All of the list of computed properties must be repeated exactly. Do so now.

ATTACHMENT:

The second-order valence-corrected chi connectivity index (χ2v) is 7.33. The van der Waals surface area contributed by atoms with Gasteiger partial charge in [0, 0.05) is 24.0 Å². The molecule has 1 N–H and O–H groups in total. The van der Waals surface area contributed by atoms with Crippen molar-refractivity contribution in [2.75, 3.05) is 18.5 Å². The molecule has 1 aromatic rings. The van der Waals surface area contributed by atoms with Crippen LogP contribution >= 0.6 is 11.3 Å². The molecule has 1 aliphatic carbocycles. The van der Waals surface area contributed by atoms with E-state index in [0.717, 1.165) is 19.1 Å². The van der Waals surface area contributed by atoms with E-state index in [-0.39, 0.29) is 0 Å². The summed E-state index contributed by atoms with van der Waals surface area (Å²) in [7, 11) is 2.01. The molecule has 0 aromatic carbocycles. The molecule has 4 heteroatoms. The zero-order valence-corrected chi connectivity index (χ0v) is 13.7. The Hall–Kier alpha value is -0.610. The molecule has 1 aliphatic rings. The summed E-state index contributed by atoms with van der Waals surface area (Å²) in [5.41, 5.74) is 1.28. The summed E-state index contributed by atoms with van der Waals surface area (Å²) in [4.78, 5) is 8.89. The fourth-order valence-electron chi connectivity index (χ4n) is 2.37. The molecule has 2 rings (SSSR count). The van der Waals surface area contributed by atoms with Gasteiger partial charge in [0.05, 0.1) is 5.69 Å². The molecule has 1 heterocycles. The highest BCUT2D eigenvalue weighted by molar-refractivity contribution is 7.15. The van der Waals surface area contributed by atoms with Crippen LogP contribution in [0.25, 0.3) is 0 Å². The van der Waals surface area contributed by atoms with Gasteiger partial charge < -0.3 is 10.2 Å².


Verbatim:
The second-order valence-corrected chi connectivity index (χ2v) is 7.33. The van der Waals surface area contributed by atoms with Gasteiger partial charge in [0, 0.05) is 24.0 Å². The molecule has 1 N–H and O–H groups in total. The van der Waals surface area contributed by atoms with Crippen molar-refractivity contribution in [2.75, 3.05) is 18.5 Å². The molecule has 1 aromatic rings. The van der Waals surface area contributed by atoms with Crippen LogP contribution >= 0.6 is 11.3 Å². The molecule has 1 aliphatic carbocycles. The van der Waals surface area contributed by atoms with E-state index in [0.717, 1.165) is 19.1 Å². The van der Waals surface area contributed by atoms with E-state index in [-0.39, 0.29) is 0 Å². The summed E-state index contributed by atoms with van der Waals surface area (Å²) in [7, 11) is 2.01. The molecule has 0 aromatic carbocycles. The molecule has 4 heteroatoms. The zero-order valence-corrected chi connectivity index (χ0v) is 13.7. The Hall–Kier alpha value is -0.610. The molecule has 1 aliphatic rings. The summed E-state index contributed by atoms with van der Waals surface area (Å²) in [5.41, 5.74) is 1.28. The summed E-state index contributed by atoms with van der Waals surface area (Å²) in [4.78, 5) is 8.89. The fourth-order valence-electron chi connectivity index (χ4n) is 2.37. The molecule has 2 rings (SSSR count). The van der Waals surface area contributed by atoms with Gasteiger partial charge in [0.05, 0.1) is 5.69 Å². The molecule has 1 heterocycles. The highest BCUT2D eigenvalue weighted by molar-refractivity contribution is 7.15. The van der Waals surface area contributed by atoms with Crippen LogP contribution in [0.25, 0.3) is 0 Å². The van der Waals surface area contributed by atoms with Gasteiger partial charge < -0.3 is 10.2 Å².